Simple use of sprintf

Recently I came across this line of code:


$number = $object->getNumber() . '-' . substr(('000' . $object->getCounter()), -4, 4);

It is not very intuitive but if you look at it a little closer it becomes clear that the intent of the programmer was to pad the counter with ‘0’ limiting the size to 4. It does this by starting at the 4th character from the end(-4) and then extracting 4 characters from that point. So if the counter was 77 making the concatenated number 00077, it would extract 0077. Basically the last four. This is not very good use of string functions:-)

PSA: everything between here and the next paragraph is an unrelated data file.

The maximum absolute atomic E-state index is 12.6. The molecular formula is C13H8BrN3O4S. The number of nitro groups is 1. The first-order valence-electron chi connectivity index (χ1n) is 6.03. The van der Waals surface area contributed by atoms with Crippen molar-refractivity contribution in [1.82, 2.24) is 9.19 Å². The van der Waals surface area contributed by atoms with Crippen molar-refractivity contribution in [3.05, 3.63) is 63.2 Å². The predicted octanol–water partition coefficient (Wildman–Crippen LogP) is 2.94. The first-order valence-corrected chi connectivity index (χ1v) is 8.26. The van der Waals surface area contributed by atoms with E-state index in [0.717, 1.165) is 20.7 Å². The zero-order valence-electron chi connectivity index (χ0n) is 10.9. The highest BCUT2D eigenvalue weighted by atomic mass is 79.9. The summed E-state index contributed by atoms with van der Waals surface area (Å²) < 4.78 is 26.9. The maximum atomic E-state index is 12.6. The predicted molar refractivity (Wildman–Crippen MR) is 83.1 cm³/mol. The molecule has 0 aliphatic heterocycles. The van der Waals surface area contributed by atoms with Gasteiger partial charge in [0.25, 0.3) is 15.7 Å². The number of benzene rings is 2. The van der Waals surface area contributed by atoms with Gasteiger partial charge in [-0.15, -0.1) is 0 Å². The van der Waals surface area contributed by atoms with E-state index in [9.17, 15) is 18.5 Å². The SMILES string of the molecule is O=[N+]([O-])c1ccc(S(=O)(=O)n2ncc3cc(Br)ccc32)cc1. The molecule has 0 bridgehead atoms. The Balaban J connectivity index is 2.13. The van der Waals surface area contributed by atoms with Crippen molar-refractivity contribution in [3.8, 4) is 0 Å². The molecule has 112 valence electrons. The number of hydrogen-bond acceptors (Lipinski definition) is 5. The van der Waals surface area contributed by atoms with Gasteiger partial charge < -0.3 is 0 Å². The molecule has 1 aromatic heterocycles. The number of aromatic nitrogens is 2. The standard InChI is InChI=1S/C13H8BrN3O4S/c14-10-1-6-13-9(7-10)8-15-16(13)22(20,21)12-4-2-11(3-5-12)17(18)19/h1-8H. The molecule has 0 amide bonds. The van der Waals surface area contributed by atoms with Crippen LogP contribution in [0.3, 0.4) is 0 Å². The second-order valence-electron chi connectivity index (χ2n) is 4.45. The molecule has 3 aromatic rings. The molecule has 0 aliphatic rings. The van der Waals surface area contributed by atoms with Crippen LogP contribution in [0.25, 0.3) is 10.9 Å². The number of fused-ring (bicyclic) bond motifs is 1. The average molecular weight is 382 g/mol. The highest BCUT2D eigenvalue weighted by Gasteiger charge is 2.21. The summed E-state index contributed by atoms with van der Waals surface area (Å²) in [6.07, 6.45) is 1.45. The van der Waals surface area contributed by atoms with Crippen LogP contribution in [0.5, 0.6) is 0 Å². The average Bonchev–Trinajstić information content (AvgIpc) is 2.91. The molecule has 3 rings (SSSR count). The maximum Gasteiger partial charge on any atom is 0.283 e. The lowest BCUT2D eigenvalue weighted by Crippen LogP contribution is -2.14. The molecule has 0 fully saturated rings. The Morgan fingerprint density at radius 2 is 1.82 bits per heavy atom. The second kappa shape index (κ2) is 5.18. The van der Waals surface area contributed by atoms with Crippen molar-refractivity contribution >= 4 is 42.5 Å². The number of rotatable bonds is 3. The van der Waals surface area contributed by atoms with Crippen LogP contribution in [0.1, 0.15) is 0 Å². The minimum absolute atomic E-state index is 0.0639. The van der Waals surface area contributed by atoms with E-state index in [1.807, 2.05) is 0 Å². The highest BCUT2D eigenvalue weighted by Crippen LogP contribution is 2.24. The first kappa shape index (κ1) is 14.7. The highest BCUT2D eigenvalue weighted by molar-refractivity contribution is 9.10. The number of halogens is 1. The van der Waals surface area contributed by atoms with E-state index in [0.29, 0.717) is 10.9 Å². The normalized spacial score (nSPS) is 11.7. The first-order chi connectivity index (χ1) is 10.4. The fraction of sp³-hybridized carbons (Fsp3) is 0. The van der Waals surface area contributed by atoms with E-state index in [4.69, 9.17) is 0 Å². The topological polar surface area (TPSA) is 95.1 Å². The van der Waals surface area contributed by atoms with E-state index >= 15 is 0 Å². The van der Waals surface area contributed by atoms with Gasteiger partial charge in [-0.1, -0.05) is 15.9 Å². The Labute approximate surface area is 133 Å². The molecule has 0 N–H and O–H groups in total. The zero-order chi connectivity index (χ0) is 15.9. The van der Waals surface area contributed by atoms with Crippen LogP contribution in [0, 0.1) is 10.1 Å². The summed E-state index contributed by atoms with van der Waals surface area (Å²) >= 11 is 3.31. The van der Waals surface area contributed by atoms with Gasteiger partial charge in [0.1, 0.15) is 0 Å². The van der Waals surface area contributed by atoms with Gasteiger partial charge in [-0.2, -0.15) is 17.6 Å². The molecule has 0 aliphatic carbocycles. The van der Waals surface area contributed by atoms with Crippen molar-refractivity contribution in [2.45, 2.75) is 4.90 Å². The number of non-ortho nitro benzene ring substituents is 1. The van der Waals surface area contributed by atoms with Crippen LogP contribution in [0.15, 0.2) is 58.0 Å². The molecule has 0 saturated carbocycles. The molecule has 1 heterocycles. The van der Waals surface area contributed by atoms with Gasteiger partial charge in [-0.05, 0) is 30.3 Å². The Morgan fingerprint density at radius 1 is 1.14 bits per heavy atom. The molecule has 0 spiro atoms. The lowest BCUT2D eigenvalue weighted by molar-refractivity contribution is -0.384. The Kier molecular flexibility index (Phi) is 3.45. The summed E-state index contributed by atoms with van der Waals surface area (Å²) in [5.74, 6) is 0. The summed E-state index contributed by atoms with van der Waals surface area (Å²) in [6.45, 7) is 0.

A simple rule to remember is whenever a particular format is required is to use sprintf or one its variants. That’s what the function is intended to do. I have demonstrated the code both ways.


$dateString = '11122010';
$counter = 5;
//non intuitive
$number = $dateString . '-' . substr(('000' . $counter), -4, 4);
echo $number;

//intuitive
$number = sprintf('%s-%04s', $dateString, $counter);
echo $number; 

Nice and simple!

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